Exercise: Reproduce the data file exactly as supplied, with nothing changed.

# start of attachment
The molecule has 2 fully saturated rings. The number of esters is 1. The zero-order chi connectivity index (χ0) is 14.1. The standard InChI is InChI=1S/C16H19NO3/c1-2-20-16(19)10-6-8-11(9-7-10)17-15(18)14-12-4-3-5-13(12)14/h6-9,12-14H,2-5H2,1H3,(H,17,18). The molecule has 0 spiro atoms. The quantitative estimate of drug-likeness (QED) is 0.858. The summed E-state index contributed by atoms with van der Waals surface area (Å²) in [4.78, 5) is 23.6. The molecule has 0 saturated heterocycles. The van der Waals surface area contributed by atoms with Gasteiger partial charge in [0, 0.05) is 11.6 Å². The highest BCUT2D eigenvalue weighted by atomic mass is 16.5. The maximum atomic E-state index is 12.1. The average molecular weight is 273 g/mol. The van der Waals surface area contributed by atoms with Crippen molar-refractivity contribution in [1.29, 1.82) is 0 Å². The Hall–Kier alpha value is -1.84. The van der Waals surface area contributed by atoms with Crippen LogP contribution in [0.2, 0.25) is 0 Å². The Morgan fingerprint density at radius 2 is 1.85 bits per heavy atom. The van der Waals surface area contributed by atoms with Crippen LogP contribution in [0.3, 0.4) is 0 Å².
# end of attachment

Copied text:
The molecule has 2 fully saturated rings. The number of esters is 1. The zero-order chi connectivity index (χ0) is 14.1. The standard InChI is InChI=1S/C16H19NO3/c1-2-20-16(19)10-6-8-11(9-7-10)17-15(18)14-12-4-3-5-13(12)14/h6-9,12-14H,2-5H2,1H3,(H,17,18). The molecule has 0 spiro atoms. The quantitative estimate of drug-likeness (QED) is 0.858. The summed E-state index contributed by atoms with van der Waals surface area (Å²) in [4.78, 5) is 23.6. The molecule has 0 saturated heterocycles. The van der Waals surface area contributed by atoms with Gasteiger partial charge in [0, 0.05) is 11.6 Å². The highest BCUT2D eigenvalue weighted by atomic mass is 16.5. The maximum atomic E-state index is 12.1. The average molecular weight is 273 g/mol. The van der Waals surface area contributed by atoms with Crippen molar-refractivity contribution in [1.29, 1.82) is 0 Å². The Hall–Kier alpha value is -1.84. The van der Waals surface area contributed by atoms with Crippen LogP contribution in [0.2, 0.25) is 0 Å². The Morgan fingerprint density at radius 2 is 1.85 bits per heavy atom. The van der Waals surface area contributed by atoms with Crippen LogP contribution in [0.3, 0.4) is 0 Å².